Yeah, I don’t like the up-sloped chins. It doesn’t mean I think the Mattel team are a bunch of buffoons who don’t know what they are doing. I just disagree with the approach of making licensed race cars “track-ready”.
But I get it. I completely get it. It is a branding thing. Hot Wheels has always been about speed and racing, and what works on the track, so why wouldn’t a GT car be able to speed through the loops? Of course there has been a lot of brand confusion between Matchbox and Hot Wheels, and it seems Mattel is always trying to figure it out. For awhile Matchbox was about realism, Hot Wheels about speed (and whatever comes with that). Then Matchbox shook things up with their “Unstoppable Heroes” approach that seemed more cartoonish, and from our perspective really hasn’t worked. While that was happening, more realism went to Hot Wheels.
But Matchbox seems to be taking that “Unstoppable Heroes” theme in a more realistic direction, and we continue to watch that evolution very closely. And with that, maybe it means Hot Wheels pushes the track direction a little more. They want to sell their track sets, so why not make models that work on the track? It makes sense.
It is just that it is frustrating that it is being done to licensed models that could have been fantastic and popular racing models. The Aston Martin Vantage GT3 really doesn’t look like an Aston Martin GT3. Same with a slew of other racing Hot Wheels, like the Corvette and Viper. It is just too bad.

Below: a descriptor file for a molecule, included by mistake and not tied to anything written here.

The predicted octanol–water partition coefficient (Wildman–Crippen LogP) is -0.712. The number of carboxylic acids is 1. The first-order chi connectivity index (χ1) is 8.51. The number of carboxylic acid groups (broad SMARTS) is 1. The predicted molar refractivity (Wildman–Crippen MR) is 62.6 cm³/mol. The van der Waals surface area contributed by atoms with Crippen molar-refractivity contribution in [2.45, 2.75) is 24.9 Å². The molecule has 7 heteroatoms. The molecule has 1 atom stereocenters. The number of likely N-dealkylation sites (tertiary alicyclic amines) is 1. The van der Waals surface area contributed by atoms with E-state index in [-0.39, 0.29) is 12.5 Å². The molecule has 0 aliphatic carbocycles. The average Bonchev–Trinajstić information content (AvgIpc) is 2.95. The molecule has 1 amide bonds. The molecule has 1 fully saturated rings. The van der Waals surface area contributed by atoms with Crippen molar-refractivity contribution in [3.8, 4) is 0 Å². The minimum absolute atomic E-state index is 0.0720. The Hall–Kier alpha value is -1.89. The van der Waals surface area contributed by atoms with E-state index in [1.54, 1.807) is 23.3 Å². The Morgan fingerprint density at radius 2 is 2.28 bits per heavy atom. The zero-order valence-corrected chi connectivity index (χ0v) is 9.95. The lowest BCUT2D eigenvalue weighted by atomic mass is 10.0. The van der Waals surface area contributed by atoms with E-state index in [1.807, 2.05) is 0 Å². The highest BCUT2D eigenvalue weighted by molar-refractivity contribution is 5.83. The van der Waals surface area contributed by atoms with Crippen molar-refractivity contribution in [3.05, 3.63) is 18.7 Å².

We get the direction, we just wish it was applied a little differently. We will see how that goes over time.
So, as a reminder, how about we showcase a model that was released before the “track-ready” trend. If the BMW M3 GT2 was released today, the chin would surely be sloped up, the body smashed, and the wheels exaggerated. (Of course if BMW allowed it, which I doubt they would.) Instead, it was released PUC (Pre Up-sloped Chin) in 2012, and it looks like this:
How great is that model? It has only been used once, in two colors, and it is just about prefect as far as Hot Wheels goes. Racing stance, front and rear spoilers, and a really nice design. The white model is the signature, black is the sharper of the two. It may not work on the track, but it makes up for it in a million other areas.
There were even some wheel variations. White showed up with MC5 and J5 wheels (not pictured), and the black appeared at least once in a 9-pack with chrome-lipped PR5 wheels. That one time happened to be at a rural Kmart where I found it. Lucky, eh? It looks even better.
One last comparison. The BMW E36 M3 has grown on me since its release, and while that chin creeps up a bit, and the proportions are slightly off, I’m a fan. Still not the M3 GT2, but I like it. But you can see the difference in direction between the two:
So we will watch and see. It is clear there is some transition going on at Mattel, with both brands, and we will see if things will be more Aston Vantage or BMW GT2. Time will tell…